The same Crisco tan be used to fry fish, onions, dough
nuts, etc., merely by straining out the food particles
after each frying.
Crisco gives pastry a new flakincss and digestibility.
Crisco always is of the same freshness and consistency.
It's uniform quality makes for uniform results.
Crisco gives richnessat smaller cost, It brings cake
making back to popularity. Butter bills are reduced and
cakes stay fresh and' moist longer.
M""TM"MM"'"MrTT"""TT I """
I JBY MILES THE BEST TlREmVM
jf fll They average 25 per cent jl
liu A full stock carried at the W ij
, The Grand Ji-rv of the present court term has made a fine
'record for diligence and thoroughness, even though it has been at
considerable and unusual sacrifice of time to its members. Kauai
'grand juries have not of late years gone very thoroughly into public
matters outside of those presented by officials of the government; and
it is a satisfaction to know that a new pace is now being set.
''The CHANCE of a wedding in the throne room of Hawaii's capital
might prove an incentive to bachelors to try for Legislative honors.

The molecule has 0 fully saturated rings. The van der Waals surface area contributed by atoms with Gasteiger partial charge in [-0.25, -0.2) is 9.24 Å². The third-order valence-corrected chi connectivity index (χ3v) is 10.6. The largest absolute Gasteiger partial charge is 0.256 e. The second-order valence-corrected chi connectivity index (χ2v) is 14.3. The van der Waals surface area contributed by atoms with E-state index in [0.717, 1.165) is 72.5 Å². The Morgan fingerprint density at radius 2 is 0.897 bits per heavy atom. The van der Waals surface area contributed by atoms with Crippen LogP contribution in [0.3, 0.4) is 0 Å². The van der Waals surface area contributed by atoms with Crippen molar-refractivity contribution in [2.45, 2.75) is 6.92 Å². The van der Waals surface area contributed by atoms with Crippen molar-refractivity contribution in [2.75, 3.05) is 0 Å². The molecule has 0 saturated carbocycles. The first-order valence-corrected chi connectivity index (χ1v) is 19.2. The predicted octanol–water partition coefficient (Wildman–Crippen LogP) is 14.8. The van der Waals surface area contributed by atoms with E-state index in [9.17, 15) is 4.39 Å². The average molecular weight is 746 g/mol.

The precedent set by Dr. Uuddy is thus surrounded by many interest
Ik THE Sfrirs of games is to be started on time, the baseball
teams of the island should be getting a livelier move on. We have an
ear to the ground for a call for a meeting of the Athletic Association.
Fort St. Opposite Convent, Honolulu
Centrally Located European l'ltm
Rooms with Bath Rooms without Bath
& 1.50 up -Daily- $ 1.00 up
$ 8.00 up -Weekly- $ 5.00 up
S25.O0 up -Monthly- $20.00 up
J. F. CHILD, Proprietor
For Farm use and general service
Low consumption of fuel. Low operating
cosls. Of best mechanical construction.
"Stand up well under their load".
Write For Details
I Honolulu Iron Works Co., Ltd.
Let Us Do All Your
Laundry and Dry Cleaning
Territorial Messenger Service
J. I. Silva, Prop.
ONT. of the LKADINO HOUSF.S for all kinds of DRY
GOODS. BOOTS cc SHOKS. Ml-N'S FURNISHINGS.
CIGARS ec TOBACCOS and NOTIONS of every description.
FOR WINK, BKKR and OTHHR LIQUORS, Ring Up 73 W.
Main Office, Eleele, Kauai. Tel. 7 1 W.